“If a tree falls in the forest and no one is around to hear it, does it make a sound?” According to my acoustics classes, yes. A sound is a sound whether it reaches our ears or not. The sound waves physically propagate through the air, thus creating sound. We can ask a similar question, “Is a site a site before someone acknowledges it?” According to MacCannell, the author of The Tourist, no. A site or attraction, as he calls it, is made up of a tourist, sight, and marker. A tourist must be drawn to the site, which is marked by a guidebook, plaque, sign, or any acknowledgement of it in order for it to be an attraction. It must be distinguished from the rest of the ordinary things we lay our eyes on. Tourists contribute to the marking of such sites as they view them. Whether it’s a photo on social media, a mention in a traveling blog, or even a topic of conversation with a friend. These are all marking the sight as something to see, something that was sought out.
Why go through all the trouble of describing what a site is anyway? I believe it helps analyze the behavior of so many tourists. Just last Sunday, I stood on the Ponte Vecchio observing tourists in the rain. With the curious stares and pigeons aside, the hour of observation was a nice learning experience. As Sharon Bohn Gmelch notes in Why Tourism Matters, so many students, including myself, are horrified when mistaken for tourists because they associate the term with insensitivity and ignorance. However, I noticed that I engage in much of the same behavior as the tourists I observed. I, too, take pictures when I see something I know is a “must see.” Many times I even try to get in the picture to prove to my tomorrow self that I actually experienced this at one point. But is this really the only motivation? Why are tourists so obsessed with taking pictures of themselves in front of sites? Isn’t a picture taken with our cameras good enough proof to ourselves? Supposedly not. I cannot count how many tourists passed by carrying “selfie-sticks”, one object I’ve come to loath after being stopped on the street multiple times each day, “selfie?” These tourists charge the famous Ponte Vecchio on a mission, walk to the edge, turn, snap a photo with their faces in the foreground, and smile as they walk away.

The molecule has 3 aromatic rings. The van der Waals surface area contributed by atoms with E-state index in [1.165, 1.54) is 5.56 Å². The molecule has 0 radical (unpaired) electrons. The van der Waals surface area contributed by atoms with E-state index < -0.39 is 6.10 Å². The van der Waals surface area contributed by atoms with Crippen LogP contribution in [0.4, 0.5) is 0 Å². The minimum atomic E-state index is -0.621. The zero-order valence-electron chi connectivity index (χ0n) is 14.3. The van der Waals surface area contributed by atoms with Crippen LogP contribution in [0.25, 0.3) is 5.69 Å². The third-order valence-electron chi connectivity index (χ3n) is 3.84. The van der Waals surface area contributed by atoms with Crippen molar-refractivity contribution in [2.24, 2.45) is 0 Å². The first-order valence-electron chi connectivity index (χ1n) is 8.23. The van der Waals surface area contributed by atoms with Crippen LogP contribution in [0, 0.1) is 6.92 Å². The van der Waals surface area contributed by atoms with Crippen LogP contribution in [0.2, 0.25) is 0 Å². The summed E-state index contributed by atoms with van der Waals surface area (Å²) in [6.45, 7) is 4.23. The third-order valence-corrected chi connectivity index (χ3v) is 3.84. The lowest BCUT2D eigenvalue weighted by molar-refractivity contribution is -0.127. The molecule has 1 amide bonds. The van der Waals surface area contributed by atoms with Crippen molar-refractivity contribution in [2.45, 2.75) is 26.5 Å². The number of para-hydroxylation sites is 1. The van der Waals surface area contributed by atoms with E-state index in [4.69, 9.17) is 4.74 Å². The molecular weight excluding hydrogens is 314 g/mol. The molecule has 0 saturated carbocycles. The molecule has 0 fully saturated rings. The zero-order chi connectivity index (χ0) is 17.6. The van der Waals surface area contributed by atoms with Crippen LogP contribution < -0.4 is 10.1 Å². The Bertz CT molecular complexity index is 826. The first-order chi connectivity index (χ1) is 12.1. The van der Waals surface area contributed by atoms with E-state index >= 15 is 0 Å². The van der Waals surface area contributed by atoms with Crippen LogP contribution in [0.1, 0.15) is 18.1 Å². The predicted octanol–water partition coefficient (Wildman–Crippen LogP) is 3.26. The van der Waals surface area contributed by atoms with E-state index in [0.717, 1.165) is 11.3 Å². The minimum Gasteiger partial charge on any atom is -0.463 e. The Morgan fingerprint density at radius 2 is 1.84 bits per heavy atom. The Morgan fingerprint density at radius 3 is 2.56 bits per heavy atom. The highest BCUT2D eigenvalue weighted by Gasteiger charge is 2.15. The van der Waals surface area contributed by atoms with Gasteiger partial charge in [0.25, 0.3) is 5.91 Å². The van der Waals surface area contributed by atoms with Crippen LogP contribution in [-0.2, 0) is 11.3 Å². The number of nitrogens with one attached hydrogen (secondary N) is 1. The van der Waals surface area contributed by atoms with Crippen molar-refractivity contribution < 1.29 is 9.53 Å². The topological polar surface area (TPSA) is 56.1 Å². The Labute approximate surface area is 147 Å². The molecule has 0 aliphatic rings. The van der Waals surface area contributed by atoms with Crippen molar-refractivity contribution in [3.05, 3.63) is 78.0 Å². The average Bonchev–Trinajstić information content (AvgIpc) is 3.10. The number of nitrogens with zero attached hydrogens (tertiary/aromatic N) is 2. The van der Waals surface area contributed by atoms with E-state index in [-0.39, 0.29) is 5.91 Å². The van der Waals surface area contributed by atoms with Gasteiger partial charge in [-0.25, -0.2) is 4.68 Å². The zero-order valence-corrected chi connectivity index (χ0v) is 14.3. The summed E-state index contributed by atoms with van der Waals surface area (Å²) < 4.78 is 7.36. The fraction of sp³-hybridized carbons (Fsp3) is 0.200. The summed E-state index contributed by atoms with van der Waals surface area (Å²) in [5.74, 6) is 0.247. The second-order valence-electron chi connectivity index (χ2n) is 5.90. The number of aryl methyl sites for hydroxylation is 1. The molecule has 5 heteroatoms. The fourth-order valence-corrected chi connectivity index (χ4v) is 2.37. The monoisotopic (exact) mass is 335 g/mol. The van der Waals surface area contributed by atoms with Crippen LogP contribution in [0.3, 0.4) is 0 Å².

I actually timed two different couples. Each spent less than five minutes on the bridge. One couple walked up to the edge of the bridge, looked towards the river for a minute to take it in, then turned around to capture the scene, and walked off. The other couple actually spent over half of their time on the bridge getting situated for the perfect picture and walked away without even turning around.
Before my observation, I did take into account my biases. For example, I have certain ideas about the people with selfie-sticks. I know I have the idea in the back of my head that they are self-centered. This makes a strictly objective observation impossible. But my question still stands. What is the real motivation for these pictures? Is it to mark the site? Is it to show yourself or others later on? I know my observation did not have a representative sample of all tourists around the world. However, it makes me wonder if there are multiple motivations or just one converging motivation for behaviors of tourists. Do people care about the authentic experience, culture, history, and environment they come to visit, or are they caught up in a narcissistic culture that social media has created. Are they traveling to make themselves appear better educated, cultured to others or really for themselves? More observation, research, experience, and discussion will have to follow in order to come to any conclusion, but I know there are tourists into traveling for the history, culture, and education. I interact with these tourists everyday; they are my classmates and professors. We aren’t perfect or better than other tourists by any means, but our conversations and interactions let me know that not all travelers are superficial like they can come across from a simple observation.
Aziz Abu Sarah’s interesting motivation for tourism